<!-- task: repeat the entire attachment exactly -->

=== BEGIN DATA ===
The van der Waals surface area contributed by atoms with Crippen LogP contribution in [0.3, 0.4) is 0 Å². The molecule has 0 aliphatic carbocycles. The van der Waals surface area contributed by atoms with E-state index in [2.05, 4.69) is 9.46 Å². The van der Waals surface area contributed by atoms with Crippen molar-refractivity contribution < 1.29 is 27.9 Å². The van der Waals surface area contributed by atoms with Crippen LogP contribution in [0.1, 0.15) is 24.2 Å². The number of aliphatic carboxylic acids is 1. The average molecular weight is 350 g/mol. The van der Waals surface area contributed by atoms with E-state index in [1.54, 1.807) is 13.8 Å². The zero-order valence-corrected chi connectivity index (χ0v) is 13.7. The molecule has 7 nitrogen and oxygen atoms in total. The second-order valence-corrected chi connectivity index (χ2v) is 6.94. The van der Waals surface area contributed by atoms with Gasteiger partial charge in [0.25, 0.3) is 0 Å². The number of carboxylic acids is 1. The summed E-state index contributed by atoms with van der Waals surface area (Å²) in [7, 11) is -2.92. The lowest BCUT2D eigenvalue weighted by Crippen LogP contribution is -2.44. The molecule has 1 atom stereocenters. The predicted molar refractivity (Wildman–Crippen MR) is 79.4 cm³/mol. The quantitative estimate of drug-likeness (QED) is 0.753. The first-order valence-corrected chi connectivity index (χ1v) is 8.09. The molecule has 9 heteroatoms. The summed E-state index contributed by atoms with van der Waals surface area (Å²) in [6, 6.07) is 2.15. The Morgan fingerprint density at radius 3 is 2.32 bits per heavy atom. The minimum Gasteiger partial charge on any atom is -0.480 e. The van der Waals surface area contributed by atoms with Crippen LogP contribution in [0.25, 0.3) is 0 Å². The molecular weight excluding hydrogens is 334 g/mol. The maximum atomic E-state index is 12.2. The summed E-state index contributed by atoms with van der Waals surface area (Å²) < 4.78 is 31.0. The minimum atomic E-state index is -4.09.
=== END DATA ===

The van der Waals surface area contributed by atoms with Crippen LogP contribution in [0.3, 0.4) is 0 Å². The molecule has 0 aliphatic carbocycles. The van der Waals surface area contributed by atoms with E-state index in [2.05, 4.69) is 9.46 Å². The van der Waals surface area contributed by atoms with Crippen molar-refractivity contribution < 1.29 is 27.9 Å². The van der Waals surface area contributed by atoms with Crippen LogP contribution in [0.1, 0.15) is 24.2 Å². The number of aliphatic carboxylic acids is 1. The average molecular weight is 350 g/mol. The van der Waals surface area contributed by atoms with E-state index in [1.54, 1.807) is 13.8 Å². The zero-order valence-corrected chi connectivity index (χ0v) is 13.7. The molecule has 7 nitrogen and oxygen atoms in total. The second-order valence-corrected chi connectivity index (χ2v) is 6.94. The van der Waals surface area contributed by atoms with Gasteiger partial charge in [0.25, 0.3) is 0 Å². The number of carboxylic acids is 1. The summed E-state index contributed by atoms with van der Waals surface area (Å²) in [7, 11) is -2.92. The lowest BCUT2D eigenvalue weighted by Crippen LogP contribution is -2.44. The molecule has 1 atom stereocenters. The predicted molar refractivity (Wildman–Crippen MR) is 79.4 cm³/mol. The quantitative estimate of drug-likeness (QED) is 0.753. The first-order valence-corrected chi connectivity index (χ1v) is 8.09. The molecule has 9 heteroatoms. The summed E-state index contributed by atoms with van der Waals surface area (Å²) in [6, 6.07) is 2.15. The Morgan fingerprint density at radius 3 is 2.32 bits per heavy atom. The minimum Gasteiger partial charge on any atom is -0.480 e. The van der Waals surface area contributed by atoms with Crippen LogP contribution in [0.25, 0.3) is 0 Å². The molecular weight excluding hydrogens is 334 g/mol. The maximum atomic E-state index is 12.2. The summed E-state index contributed by atoms with van der Waals surface area (Å²) < 4.78 is 31.0. The minimum atomic E-state index is -4.09.